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Engineered Mice Point To New Target For Pain Relief

Date:
December 29, 1999
Source:
Duke University Medical Center
Summary:
Duke University Medical Center scientists have discovered a biological mechanism in mice that prolongs morphine's painkilling effects. Their findings could lead to the development of new drugs that make morphine last longer and relieve pain at lower doses.

DURHAM, N.C.-- Duke University Medical Center scientists have discovered a biological mechanism in mice that prolongs morphine's painkilling effects. Their findings could lead to the development of new drugs that make morphine last longer and relieve pain at lower doses.

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The researchers report in the Dec. 24 Science that morphine prevents pain longer and more completely when administered to mice engineered to lack a protein switch called "beta-arrestin 2." Beta-arrestin normally comes into play after morphine is administered by blocking the chemical signal that morphine sends to the brain to suppress pain sensation. Thus, when the researchers genetically altered mice to lack beta-arrestin, morphine remained effective for longer periods in those mice, and lower morphine doses were required to achieve pain relief in these mice.

The findings come from the laboratories of Dr. Robert Lefkowitz and Marc Caron, both Howard Hughes Medical Institute investigators at Duke Medical Center.

At the heart of the study is a metabolic process known as "desensitization," in which an initially receptive cell develops a reduced response to a chemical stimulus. For example, desensitization occurs when a person who has entered a coffee shop quickly becomes accustomed to the aroma and no longer notices it. The stimulus hasn't disappeared, but the olfactory sensory cells that first responded to the smells ignore the stimulus after a time.

Beta-arrestin is part of the cell's machinery that produces desensitization to morphine after the morphine molecule initially binds to a receptor on the surface of nerve cells. Receptors are proteins that relay chemical signals from outside the cell to the cell's machinery to cause a cellular response.

"When the morphine receptor is activated by binding morphine, it transmits a message that initially suppresses pain perception," explained Laura Bohn, a postdoctoral fellow in Caron's laboratory who performed the experiments with the mice. "It also triggers beta-arrestin to turn off the receptor so it isn't constantly being activated. Without beta-arrestin, morphine's action is enhanced and lasts longer."

The scientists discovered that when morphine was given to mice that had the gene for beta-arrestin knocked out, the mice were resistant to a standard, mildly uncomfortable exposure to a warmed surface almost three times longer than were normal mice.

Because beta-arrestin is important for turning off the response to a variety of signals that a cell receives, the researchers were not surprised that the mice would show a change in their response to morphine. They were surprised, however, to discover the extent of the role that beta-arrestin plays to cause morphine's effects to subside.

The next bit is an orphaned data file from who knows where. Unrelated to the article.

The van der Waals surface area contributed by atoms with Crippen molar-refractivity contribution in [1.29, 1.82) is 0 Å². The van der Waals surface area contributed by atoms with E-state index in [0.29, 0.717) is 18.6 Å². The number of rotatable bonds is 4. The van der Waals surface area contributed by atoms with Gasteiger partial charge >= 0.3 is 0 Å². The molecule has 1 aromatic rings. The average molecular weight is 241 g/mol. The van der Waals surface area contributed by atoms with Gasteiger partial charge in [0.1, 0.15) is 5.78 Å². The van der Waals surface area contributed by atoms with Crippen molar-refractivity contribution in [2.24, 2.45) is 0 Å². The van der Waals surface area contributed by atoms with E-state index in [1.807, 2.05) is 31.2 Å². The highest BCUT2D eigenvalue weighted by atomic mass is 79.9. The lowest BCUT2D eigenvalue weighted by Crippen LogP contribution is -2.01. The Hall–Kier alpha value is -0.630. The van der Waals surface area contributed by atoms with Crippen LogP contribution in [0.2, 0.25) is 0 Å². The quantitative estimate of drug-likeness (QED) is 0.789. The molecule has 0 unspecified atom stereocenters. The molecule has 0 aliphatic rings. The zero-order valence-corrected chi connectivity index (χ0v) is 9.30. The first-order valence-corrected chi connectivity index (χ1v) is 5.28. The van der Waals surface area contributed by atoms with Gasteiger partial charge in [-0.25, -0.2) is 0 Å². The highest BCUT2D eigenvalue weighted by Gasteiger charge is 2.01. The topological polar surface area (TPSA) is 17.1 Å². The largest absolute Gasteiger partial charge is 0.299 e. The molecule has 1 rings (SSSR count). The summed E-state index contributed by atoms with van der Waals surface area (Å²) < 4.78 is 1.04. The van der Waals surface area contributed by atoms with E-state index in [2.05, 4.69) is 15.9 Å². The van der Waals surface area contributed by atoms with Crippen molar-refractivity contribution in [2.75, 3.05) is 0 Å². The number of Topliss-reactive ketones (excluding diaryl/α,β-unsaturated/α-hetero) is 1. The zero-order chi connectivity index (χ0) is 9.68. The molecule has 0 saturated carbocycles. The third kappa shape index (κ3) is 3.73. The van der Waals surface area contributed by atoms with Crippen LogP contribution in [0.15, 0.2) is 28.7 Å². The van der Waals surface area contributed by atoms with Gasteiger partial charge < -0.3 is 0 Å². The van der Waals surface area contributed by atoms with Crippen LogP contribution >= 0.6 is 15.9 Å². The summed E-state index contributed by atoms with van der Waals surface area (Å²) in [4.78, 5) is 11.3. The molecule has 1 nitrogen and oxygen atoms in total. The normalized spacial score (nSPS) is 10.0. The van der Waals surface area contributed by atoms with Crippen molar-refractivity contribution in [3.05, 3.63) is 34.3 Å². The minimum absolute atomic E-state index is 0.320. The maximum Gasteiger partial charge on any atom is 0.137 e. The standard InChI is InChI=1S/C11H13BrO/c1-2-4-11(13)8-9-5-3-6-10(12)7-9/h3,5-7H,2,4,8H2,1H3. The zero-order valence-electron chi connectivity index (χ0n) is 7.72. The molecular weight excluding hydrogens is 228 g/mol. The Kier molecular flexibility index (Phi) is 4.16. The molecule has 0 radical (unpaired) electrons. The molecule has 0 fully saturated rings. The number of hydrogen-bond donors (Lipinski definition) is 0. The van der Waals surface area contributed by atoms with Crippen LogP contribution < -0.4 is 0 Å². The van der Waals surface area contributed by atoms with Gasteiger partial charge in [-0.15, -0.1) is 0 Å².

"We were amazed that beta-arrestin was, in fact, very important in determining how quickly the analgesic properties of morphine wear off," recalled Caron.

If the findings in mice apply to humans, new drugs might be developed to block the action of beta-arrestin, said Caron. Such drugs might be used in combination with lower doses of morphine to extend the amount of pain relief it can provide and reduce the side effects, he said.

Morphine is currently the "gold standard" of analgesic drugs and is used to treat moderate to severe pain following surgery and chronic pain experienced, for example, by cancer patients. However, morphine sometimes produces nausea, and may suppress breathing if given in too great a dose. Also, chronic administration of morphine produces tolerance, such that patients need greater and greater doses to achieve pain relief.

The scientists also emphasized the possibility that blocking beta-arrestin might not only enhance morphine's action, but may also prevent the process of tolerance and even addiction.

"We don't yet know how tolerance and physical dependence will relate to desensitization," said Lefkowitz. "But there is a chance that maybe the beta-arrestin-deficient mice won't become tolerant or physically dependent. That's why it's exciting to think about the potential uses of these mice."

Other contributors to the study include Raul Gainetdinov, a research assistant professor of cell biology in Caron's laboratory; Karsten Peppel, a research assistant professor of medicine at Duke; and Fang-Tsyr Lin, a postdoctoral fellow in Lefkowitz's laboratory who created the mutant mice by genetic engineering.


Story Source:

The above story is based on materials provided by Duke University Medical Center. Note: Materials may be edited for content and length.


Cite This Page:

Duke University Medical Center. "Engineered Mice Point To New Target For Pain Relief." ScienceDaily. ScienceDaily, 29 December 1999. <www.sciencedaily.com/releases/1999/12/991229120339.htm>.
Duke University Medical Center. (1999, December 29). Engineered Mice Point To New Target For Pain Relief. ScienceDaily. Retrieved October 26, 2014 from www.sciencedaily.com/releases/1999/12/991229120339.htm
Duke University Medical Center. "Engineered Mice Point To New Target For Pain Relief." ScienceDaily. www.sciencedaily.com/releases/1999/12/991229120339.htm (accessed October 26, 2014).

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